Yesterday I mentioned μRNG, a true random number generator (TRNG) that takes physical sources of randomness as input. These sources are independent but non-uniform. This post will present the entropy extractor μRNG uses to take non-uniform bits as input and produce uniform bits as output.
We will present Python code for playing with the entropy extractor. (μRNG is extremely efficient, but the Python code here is not; it’s just for illustration.) The code will show how to use the
pyfinite library to do arithmetic over a finite field.
The μRNG generator starts with three bit streams—X, Y, and Z—each with at least 1/3 bit min-entropy per bit.
Min-entropy is Rényi entropy with α = ∞. For a Bernoulli random variable, that takes on two values, one with probability p and the other with probability 1-p, the min-entropy is
-log2 max(p, 1-p).
So requiring min-entropy of at least 1/3 means the two probabilities are less than 2-1/3 = 0.7937.
Take eight bits (one byte) at a time from X, Y, and Z, and interpret each byte as an element of the finite field with 28 elements. Then compute
X*Y + Z
in this field. The resulting stream of bits will be independent and uniformly distributed, or very nearly so.
Just a quick aside. Normally you want to remove noise from data to reveal a signal. Said another way, you want to split the data into signal and noise so you can throw out the noise. Here the goal is the opposite: we want to remove any unwanted signal in order to create pure noise!
We will need the
bernoulli class for generating our input bit streams, and the
pyfinite for doing finite field arithmetic on the bits.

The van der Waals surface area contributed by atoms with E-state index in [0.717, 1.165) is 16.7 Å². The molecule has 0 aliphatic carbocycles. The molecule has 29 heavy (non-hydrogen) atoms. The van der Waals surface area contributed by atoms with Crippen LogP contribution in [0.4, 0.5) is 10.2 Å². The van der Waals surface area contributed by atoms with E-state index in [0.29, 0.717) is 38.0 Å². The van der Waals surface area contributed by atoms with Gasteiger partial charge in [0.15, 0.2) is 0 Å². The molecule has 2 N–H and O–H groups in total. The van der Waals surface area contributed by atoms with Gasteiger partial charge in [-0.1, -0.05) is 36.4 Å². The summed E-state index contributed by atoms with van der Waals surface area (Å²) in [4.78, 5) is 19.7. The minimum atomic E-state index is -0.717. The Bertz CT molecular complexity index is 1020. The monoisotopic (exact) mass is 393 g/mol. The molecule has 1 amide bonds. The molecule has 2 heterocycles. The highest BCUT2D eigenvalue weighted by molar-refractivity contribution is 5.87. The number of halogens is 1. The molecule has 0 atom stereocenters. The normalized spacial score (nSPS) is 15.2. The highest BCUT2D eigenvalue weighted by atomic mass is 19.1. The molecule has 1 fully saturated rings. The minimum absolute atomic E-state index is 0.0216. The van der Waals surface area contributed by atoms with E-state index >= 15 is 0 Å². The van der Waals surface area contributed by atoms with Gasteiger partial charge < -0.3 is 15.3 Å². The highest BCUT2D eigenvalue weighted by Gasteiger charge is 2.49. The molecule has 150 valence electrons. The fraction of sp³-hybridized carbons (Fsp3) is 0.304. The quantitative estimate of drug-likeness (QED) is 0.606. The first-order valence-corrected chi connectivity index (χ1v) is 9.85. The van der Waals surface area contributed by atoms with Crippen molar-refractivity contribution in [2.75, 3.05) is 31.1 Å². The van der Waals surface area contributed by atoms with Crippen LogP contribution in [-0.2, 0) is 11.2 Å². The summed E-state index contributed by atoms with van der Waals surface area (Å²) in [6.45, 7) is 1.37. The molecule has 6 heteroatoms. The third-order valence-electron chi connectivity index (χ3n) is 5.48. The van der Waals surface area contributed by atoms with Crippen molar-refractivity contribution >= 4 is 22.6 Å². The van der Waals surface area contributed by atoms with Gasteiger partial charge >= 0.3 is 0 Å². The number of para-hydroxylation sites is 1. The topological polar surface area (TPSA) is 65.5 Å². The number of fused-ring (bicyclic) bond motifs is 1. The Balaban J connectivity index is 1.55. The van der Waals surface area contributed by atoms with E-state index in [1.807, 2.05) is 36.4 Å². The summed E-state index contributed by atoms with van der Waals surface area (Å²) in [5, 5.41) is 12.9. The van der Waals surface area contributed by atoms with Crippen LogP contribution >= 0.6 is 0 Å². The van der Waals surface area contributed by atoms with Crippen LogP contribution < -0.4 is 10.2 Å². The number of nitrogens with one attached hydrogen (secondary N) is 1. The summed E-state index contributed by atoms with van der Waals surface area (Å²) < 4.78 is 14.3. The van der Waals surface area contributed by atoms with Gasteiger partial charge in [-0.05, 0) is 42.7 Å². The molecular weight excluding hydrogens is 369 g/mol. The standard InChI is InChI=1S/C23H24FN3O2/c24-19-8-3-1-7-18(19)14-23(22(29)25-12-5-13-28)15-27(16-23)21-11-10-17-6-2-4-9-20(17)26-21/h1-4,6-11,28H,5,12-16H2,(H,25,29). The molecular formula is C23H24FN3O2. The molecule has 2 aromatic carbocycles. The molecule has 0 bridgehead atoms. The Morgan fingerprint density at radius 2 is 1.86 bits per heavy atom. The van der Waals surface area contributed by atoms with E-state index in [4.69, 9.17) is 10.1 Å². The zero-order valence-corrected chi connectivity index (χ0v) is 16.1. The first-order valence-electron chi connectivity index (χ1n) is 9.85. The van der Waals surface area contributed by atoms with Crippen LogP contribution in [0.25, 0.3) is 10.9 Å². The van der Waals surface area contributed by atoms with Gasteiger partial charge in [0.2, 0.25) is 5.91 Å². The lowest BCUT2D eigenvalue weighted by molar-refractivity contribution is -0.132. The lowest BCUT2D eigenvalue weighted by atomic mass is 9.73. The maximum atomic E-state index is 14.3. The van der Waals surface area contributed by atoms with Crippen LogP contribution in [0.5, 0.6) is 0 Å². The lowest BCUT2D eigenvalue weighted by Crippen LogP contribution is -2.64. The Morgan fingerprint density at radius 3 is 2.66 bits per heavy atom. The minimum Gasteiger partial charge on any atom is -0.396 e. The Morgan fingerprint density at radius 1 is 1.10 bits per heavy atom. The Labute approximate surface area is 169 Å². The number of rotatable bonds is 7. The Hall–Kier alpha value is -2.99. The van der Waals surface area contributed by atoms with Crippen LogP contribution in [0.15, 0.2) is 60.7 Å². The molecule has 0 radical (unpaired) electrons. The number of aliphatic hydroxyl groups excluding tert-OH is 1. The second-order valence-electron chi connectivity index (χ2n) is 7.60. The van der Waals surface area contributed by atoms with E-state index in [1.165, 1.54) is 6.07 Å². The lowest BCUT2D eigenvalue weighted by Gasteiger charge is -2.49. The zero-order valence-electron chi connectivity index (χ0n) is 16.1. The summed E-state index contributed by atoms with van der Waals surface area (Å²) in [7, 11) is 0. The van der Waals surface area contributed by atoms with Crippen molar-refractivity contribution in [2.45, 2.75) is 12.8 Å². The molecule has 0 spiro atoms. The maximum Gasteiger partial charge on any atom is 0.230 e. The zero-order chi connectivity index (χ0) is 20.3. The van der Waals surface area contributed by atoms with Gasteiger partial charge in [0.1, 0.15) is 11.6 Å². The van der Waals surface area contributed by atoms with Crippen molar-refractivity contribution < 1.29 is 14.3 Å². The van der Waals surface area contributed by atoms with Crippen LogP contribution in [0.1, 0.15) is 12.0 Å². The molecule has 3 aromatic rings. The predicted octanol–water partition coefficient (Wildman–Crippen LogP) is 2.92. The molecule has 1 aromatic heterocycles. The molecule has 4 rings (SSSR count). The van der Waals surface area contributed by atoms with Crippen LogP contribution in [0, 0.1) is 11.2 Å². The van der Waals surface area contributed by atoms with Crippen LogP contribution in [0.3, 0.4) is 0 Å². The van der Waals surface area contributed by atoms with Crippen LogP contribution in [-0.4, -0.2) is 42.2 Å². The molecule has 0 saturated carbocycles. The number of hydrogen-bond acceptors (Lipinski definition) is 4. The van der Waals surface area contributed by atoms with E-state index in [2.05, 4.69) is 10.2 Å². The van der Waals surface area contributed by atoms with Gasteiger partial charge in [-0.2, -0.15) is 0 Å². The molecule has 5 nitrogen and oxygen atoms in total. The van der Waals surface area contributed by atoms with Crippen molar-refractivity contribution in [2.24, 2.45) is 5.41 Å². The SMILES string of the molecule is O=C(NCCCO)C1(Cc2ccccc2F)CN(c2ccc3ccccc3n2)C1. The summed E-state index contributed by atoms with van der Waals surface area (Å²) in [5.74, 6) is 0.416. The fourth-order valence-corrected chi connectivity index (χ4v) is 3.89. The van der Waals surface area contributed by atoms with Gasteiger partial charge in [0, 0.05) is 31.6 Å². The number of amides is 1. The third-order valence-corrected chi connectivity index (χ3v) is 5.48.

from scipy.stats import bernoulli from pyfinite import ffield
And we will need a couple bit manipulation functions.
def bits_to_num(a): "Convert an array of bits to an integer." x = 0 for i in range(len(a)): x += a[i]*2**i return x def bitCount(n): "Count how many bits are set to 1." count = 0 while(n): n &= n - 1 count += 1 return count
The following function generates random bytes using the entropy extractor. The input bit streams have p = 0.79, corresponding to min-entropy 0.34.
def generate_byte(): "Generate bytes using the entropy extractor." b = bernoulli(0.79) x = bits_to_num(b.rvs(8)) y = bits_to_num(b.rvs(8)) z = bits_to_num(b.rvs(8)) F = ffield.FField(8) return F.Add(F.Multiply(x, y), z)
Note that 79% of the bits produced by the Bernoulli generator will be 1’s. But we can see that the output bytes are about half 1’s and half 0’s.
s = 0 N = 1000 for _ in range(N): s += bitCount( generate_byte() ) print( s/(8*N) )
This returned 0.50375 the first time I ran it and 0.49925 the second time.
For more details see the μRNG paper.
Update: RNG test suite results
I ran an experiment, creating streams of biased data and running them through the entropy extractor. The first post in the series, NIST STS, explains the set up. The last post in the series, using TestU01, summarizes the results. In a nutshell, the extractor passes STS and DIEHARDER, but fails PractRand and TestU01.